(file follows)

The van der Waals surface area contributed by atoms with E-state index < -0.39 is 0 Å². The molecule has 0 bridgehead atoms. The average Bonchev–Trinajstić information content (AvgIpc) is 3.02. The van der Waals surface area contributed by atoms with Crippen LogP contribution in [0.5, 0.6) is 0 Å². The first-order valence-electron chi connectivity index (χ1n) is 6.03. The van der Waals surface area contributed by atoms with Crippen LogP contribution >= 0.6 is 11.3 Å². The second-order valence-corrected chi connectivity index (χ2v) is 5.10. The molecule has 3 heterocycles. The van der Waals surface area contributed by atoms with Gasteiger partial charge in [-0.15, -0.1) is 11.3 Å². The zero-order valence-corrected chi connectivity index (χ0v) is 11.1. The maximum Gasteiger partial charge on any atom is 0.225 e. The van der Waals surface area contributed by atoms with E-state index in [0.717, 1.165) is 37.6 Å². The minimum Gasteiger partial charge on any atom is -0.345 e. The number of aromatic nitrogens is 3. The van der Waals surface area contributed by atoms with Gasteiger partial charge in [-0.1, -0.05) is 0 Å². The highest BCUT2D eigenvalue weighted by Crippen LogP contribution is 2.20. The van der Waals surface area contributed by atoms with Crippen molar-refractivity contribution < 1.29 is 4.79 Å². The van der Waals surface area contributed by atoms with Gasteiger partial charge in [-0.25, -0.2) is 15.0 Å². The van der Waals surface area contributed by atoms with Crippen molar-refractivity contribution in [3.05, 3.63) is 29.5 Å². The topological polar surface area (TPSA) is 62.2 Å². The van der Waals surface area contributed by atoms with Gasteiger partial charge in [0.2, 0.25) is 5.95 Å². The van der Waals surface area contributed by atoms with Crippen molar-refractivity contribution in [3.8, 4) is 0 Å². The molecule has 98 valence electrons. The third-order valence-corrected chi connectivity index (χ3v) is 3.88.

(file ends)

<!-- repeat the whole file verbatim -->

The van der Waals surface area contributed by atoms with E-state index < -0.39 is 0 Å². The molecule has 0 bridgehead atoms. The average Bonchev–Trinajstić information content (AvgIpc) is 3.02. The van der Waals surface area contributed by atoms with Crippen LogP contribution in [0.5, 0.6) is 0 Å². The first-order valence-electron chi connectivity index (χ1n) is 6.03. The van der Waals surface area contributed by atoms with Crippen LogP contribution >= 0.6 is 11.3 Å². The second-order valence-corrected chi connectivity index (χ2v) is 5.10. The molecule has 3 heterocycles. The van der Waals surface area contributed by atoms with Gasteiger partial charge in [-0.15, -0.1) is 11.3 Å². The zero-order valence-corrected chi connectivity index (χ0v) is 11.1. The maximum Gasteiger partial charge on any atom is 0.225 e. The van der Waals surface area contributed by atoms with E-state index in [0.717, 1.165) is 37.6 Å². The minimum Gasteiger partial charge on any atom is -0.345 e. The number of aromatic nitrogens is 3. The van der Waals surface area contributed by atoms with Gasteiger partial charge in [-0.1, -0.05) is 0 Å². The highest BCUT2D eigenvalue weighted by Crippen LogP contribution is 2.20. The van der Waals surface area contributed by atoms with Crippen molar-refractivity contribution < 1.29 is 4.79 Å². The van der Waals surface area contributed by atoms with Gasteiger partial charge in [-0.25, -0.2) is 15.0 Å². The van der Waals surface area contributed by atoms with Crippen molar-refractivity contribution in [3.05, 3.63) is 29.5 Å². The topological polar surface area (TPSA) is 62.2 Å². The van der Waals surface area contributed by atoms with Gasteiger partial charge in [0.2, 0.25) is 5.95 Å². The van der Waals surface area contributed by atoms with Crippen molar-refractivity contribution in [3.8, 4) is 0 Å². The molecule has 98 valence electrons. The third-order valence-corrected chi connectivity index (χ3v) is 3.88.